NAIFA members in a recent survey overwhelmingly said that the Department of Labor’s fiduciary-only proposal for retirement planning services would increase the costs of serving clients. That sentiment is borne out on a macro level by a new Financial Services Institute study conducted by Oxford Economics, which found that the rule would cost financial services firms $2.7 billion in the first year with continuing annual costs of $2.5 billion. These figures are more than six times the upfront costs and nearly 11 times the ongoing costs estimated by the DOL.Costs cited in the FSI/Oxford Economics report include software upgrades, legal and consulting costs, and staff time. The report confirms NAIFA’s contention that “the burden of the proposed regulation is expected to fall primarily on the small, relatively less sophisticated investors who rely on investment recommendations in commission-based retirement accounts.”
In NAIFA’s survey, which was cited by the U.S. Small Business Administration Office of Advocacy in its comment letter to DOL, financial professionals cited strong concerns about the increased costs the DOL proposal will bring.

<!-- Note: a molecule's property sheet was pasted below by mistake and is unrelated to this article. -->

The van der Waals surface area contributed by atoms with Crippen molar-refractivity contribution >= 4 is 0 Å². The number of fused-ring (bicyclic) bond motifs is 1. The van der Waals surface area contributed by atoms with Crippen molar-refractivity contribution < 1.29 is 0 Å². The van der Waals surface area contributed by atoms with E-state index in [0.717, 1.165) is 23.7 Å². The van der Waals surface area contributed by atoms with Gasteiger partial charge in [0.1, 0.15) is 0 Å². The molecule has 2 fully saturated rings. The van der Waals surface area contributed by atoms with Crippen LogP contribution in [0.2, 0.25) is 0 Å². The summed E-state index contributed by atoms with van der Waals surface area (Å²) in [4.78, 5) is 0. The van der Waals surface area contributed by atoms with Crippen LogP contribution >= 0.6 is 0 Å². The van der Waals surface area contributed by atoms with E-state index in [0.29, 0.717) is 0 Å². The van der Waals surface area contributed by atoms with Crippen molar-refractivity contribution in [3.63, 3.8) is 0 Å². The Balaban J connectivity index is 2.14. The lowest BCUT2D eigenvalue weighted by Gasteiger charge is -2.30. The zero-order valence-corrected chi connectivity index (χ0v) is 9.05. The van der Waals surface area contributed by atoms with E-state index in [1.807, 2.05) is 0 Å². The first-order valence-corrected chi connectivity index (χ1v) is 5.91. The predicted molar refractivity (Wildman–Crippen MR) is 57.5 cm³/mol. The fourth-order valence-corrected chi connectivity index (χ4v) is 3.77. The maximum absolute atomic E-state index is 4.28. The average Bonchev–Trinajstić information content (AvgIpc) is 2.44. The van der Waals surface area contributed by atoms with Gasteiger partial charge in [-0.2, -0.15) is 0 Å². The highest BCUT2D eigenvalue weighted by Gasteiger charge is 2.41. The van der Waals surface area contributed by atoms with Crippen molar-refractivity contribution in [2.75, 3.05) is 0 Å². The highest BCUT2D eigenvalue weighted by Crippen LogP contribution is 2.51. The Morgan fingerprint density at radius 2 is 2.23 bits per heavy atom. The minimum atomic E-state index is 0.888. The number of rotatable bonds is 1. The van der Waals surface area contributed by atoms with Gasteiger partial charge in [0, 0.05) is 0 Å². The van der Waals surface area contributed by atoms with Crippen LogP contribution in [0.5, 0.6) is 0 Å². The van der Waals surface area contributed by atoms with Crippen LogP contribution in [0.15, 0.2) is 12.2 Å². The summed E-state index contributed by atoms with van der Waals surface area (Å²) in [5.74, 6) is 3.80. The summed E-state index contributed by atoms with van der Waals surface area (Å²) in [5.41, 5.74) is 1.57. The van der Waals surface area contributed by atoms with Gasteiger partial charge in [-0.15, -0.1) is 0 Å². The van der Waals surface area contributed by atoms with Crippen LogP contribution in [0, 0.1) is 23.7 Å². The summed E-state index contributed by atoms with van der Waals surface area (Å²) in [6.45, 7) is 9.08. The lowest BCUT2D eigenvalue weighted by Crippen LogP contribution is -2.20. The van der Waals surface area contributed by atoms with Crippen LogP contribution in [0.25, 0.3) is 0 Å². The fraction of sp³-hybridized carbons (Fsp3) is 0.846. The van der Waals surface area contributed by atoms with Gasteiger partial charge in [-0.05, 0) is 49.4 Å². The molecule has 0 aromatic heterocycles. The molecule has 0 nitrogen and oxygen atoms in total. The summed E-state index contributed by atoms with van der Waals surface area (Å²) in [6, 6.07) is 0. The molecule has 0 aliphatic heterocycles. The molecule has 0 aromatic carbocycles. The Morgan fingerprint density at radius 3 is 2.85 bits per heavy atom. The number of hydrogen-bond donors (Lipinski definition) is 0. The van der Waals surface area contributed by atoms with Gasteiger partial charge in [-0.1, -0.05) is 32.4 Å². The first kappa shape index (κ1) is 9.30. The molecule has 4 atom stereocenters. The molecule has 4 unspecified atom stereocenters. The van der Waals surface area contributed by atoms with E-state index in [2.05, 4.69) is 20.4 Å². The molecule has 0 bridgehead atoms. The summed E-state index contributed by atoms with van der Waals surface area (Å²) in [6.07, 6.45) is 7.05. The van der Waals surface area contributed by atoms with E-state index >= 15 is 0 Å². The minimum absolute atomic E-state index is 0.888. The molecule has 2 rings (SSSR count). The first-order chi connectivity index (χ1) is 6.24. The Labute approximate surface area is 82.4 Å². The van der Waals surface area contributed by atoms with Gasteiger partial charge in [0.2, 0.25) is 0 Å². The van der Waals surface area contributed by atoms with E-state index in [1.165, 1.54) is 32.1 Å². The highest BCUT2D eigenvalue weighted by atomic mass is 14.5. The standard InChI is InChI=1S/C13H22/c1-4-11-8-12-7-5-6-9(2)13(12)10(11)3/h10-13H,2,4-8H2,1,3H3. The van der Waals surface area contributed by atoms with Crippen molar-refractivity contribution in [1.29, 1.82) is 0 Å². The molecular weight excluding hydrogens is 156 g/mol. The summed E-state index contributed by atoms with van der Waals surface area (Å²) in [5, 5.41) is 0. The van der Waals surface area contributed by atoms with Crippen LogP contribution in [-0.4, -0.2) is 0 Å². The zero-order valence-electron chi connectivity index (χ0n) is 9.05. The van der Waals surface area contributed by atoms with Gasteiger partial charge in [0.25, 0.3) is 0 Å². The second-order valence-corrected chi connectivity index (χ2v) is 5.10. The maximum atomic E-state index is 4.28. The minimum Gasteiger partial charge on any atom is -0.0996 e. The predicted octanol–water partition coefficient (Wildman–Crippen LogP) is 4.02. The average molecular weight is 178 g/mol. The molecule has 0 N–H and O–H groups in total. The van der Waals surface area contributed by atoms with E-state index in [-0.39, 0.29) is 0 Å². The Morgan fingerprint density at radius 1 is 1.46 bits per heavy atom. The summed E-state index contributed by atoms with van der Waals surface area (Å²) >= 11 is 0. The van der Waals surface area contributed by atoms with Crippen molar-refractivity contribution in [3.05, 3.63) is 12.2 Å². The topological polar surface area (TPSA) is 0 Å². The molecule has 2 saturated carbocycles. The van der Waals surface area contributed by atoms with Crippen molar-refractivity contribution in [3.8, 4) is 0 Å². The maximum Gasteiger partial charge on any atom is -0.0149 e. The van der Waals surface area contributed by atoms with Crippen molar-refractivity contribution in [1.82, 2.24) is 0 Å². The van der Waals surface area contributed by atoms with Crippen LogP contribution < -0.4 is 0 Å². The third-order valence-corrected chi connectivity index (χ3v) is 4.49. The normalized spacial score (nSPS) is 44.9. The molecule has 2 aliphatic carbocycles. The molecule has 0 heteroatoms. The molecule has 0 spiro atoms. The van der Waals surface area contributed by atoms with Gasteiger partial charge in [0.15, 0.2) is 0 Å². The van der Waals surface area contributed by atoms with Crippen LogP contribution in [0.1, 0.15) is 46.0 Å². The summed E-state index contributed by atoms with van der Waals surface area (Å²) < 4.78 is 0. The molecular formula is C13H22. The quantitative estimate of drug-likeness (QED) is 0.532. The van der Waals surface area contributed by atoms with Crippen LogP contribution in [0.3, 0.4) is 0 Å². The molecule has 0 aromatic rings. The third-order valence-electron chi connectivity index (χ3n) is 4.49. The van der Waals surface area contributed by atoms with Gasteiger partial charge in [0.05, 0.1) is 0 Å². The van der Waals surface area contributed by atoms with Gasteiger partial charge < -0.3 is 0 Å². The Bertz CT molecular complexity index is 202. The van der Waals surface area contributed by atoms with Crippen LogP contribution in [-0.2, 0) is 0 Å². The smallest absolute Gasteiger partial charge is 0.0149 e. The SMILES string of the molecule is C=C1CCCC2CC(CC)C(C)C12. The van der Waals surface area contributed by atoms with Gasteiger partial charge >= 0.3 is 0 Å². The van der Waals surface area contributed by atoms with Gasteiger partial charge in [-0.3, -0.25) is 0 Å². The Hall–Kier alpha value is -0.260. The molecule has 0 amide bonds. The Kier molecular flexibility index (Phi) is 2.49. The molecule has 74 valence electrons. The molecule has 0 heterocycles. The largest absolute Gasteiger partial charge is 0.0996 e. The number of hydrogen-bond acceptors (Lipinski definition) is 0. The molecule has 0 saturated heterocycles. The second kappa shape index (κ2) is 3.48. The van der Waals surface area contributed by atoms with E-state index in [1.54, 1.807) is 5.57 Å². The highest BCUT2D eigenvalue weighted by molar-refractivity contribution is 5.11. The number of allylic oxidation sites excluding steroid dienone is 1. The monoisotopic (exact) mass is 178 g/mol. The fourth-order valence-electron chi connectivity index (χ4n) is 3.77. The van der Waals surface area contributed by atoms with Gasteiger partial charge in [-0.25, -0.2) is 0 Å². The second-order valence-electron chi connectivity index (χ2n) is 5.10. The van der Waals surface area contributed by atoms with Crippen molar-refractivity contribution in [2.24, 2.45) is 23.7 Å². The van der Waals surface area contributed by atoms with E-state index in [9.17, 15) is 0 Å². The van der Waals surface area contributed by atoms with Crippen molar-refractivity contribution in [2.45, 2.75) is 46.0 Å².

- 92% agreed or strongly agreed that the DOL proposal will significantly increase costs associated with providing disclosures.
- 91% agreed or strongly agreed that the DOL proposal will significantly increase the costs of record-keeping and transparency.
- 90% agreed or strongly agreed that the DOL proposal will significantly increase the costs of hiring and training staff.
The NAIFA members also said they would have no choice but to pass these costs along to consumers and potentially limit the products, services, and guidance they offer lower- and middle-income investors. Many of those who currently require no minimum asset thresholds from their clients would be forced to impose minimums that could be beyond the means of many investors.
In official comments and public testimony NAIFA has asked the DOL to withdraw the proposed rule and is actively educating members of Congress about the rule’s likely consequences.